Step 6: Provide Project Information

Provide the student with necessary information, guidance and instruction for them to develop the knowledge, skills, and understanding needed to successfully carry out the project.  This may include providing background information, other pertinent project information (e.g., reports, memos, fact sheets, etc.), and directing the student to research the topic (e.g., literature review, seek best practices, etc.).

Step 7: Supervise the student  

During the course of the practicum, regularly scheduled face-to-face check-ins with the student are strongly encouraged to remain aware of student progress as well as answer questions or address any concerns.  It is important to have an alternate preceptor available in your absence.  If there are ever any problems at any time, please contact JHSPH as soon as possible. 

If available and time permits, identify other opportunities, outside of the practicum, that will enrich the experience by further exposing the student to the “flavor” of working at the practicum site (e.g. staff meetings, conference calls, community meetings, etc.). 

Step 8: Evaluate the student  

During the course of the practicum experience, there are two required preceptor evaluations.  The first is the mid-term Progress Report.  The second is the final student Evaluation.  In the Practicum Learning Plan, you will develop a timeline that will include evaluation due dates.  The JHSPH practicum team will then send you a reminder in advance of the due dates.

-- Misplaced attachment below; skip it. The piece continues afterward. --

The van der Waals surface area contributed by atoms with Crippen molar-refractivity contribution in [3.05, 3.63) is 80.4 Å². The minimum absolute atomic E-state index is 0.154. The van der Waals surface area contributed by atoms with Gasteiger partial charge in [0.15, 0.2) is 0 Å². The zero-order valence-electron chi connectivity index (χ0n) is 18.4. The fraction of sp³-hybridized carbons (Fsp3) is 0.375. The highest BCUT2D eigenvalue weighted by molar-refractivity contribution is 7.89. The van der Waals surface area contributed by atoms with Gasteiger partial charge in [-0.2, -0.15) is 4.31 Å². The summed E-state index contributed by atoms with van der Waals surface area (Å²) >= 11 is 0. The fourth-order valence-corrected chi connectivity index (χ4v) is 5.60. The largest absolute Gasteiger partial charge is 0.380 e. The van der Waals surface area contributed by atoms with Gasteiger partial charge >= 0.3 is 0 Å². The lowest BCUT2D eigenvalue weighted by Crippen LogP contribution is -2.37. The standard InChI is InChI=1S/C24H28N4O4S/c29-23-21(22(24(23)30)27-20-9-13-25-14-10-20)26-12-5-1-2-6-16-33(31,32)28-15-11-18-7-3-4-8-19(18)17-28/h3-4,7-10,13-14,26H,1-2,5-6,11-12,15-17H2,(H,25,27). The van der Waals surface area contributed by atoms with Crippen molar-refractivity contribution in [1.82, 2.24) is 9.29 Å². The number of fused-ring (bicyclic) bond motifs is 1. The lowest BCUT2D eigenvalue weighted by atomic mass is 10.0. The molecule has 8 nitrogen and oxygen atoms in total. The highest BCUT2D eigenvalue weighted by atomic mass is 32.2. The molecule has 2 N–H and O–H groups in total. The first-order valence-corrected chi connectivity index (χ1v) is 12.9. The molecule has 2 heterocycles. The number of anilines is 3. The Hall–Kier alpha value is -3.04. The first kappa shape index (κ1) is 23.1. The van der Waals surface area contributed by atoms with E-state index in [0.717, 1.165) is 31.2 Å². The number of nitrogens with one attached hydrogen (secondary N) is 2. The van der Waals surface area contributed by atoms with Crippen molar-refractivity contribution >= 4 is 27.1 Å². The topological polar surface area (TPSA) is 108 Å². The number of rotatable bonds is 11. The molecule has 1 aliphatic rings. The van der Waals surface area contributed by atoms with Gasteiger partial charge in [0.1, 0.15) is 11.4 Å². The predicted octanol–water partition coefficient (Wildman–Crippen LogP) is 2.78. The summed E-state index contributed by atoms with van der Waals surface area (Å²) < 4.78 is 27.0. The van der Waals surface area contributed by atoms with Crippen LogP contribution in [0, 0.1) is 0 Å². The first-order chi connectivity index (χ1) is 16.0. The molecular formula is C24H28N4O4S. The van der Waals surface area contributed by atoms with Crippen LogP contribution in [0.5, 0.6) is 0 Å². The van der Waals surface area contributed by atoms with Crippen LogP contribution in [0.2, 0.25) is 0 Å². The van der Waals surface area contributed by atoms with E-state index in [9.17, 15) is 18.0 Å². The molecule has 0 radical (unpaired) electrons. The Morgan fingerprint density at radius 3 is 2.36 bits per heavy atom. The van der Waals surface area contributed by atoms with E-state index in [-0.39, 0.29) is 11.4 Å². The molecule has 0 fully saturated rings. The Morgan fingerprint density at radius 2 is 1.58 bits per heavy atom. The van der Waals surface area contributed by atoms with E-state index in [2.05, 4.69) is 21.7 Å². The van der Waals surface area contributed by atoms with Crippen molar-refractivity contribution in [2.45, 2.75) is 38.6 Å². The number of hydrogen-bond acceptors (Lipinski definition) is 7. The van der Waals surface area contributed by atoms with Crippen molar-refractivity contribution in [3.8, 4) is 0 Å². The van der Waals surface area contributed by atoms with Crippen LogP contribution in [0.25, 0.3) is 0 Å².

Special Considerations

 

Institutional Review Board – Human Subjects Research

If your project involves data about individual living people (e.g. personal health information, individual identifiers such as address, birthdate, race/ethnicity), Institutional Review Board (IRB) approval may be required.  If you think that your practicum project might require IRB approval, please indicate this in the practicum opportunity description.  JHSPH will then follow up with you to discuss this with you further.  If your project does need IRB approval, JHSPH will be in touch with you to discuss further (which may delay project approval).

Legal Standard for Unpaid Internships

For unpaid practicum, projects need to be in compliance with the following Fair Labor Standards Act guidelines:

We also urge preceptors to have a discussion with students to ensure that the scope of the project is appropriate for the timeframe and capabilities of the students.  In the event that the project scope changes or becomes larger than what the student can handle in the given timeframe, the preceptor and student should re-evaluate the expectations so that both parties mutually benefit from the outcome.  Please notify JHSPH of any changes in the project scope, note also that JHSPH is available to provide assistance with any problems, questions, or concerns.

References

Portions of this web page were adapted from the following:

University of Michigan School of Public Health, Office of Public Health Practice.  (2011-2012).  Field Experience Preceptor Handbook.  Ann Arbor, MI.  Retrieved from http://practice.sph.umich.edu/practice/files/pdf/PreceptorHandbook2011-2012Electronic.pdf

George Washington School of Public Health and Health Services.  (August 2012).  GW SPHHS Practicum Site Preceptor Guide. Washington, DC.  Retrieved  from http://sphhs.gwu.edu/studentres/practicum/download/SP%20Guidebook.pdf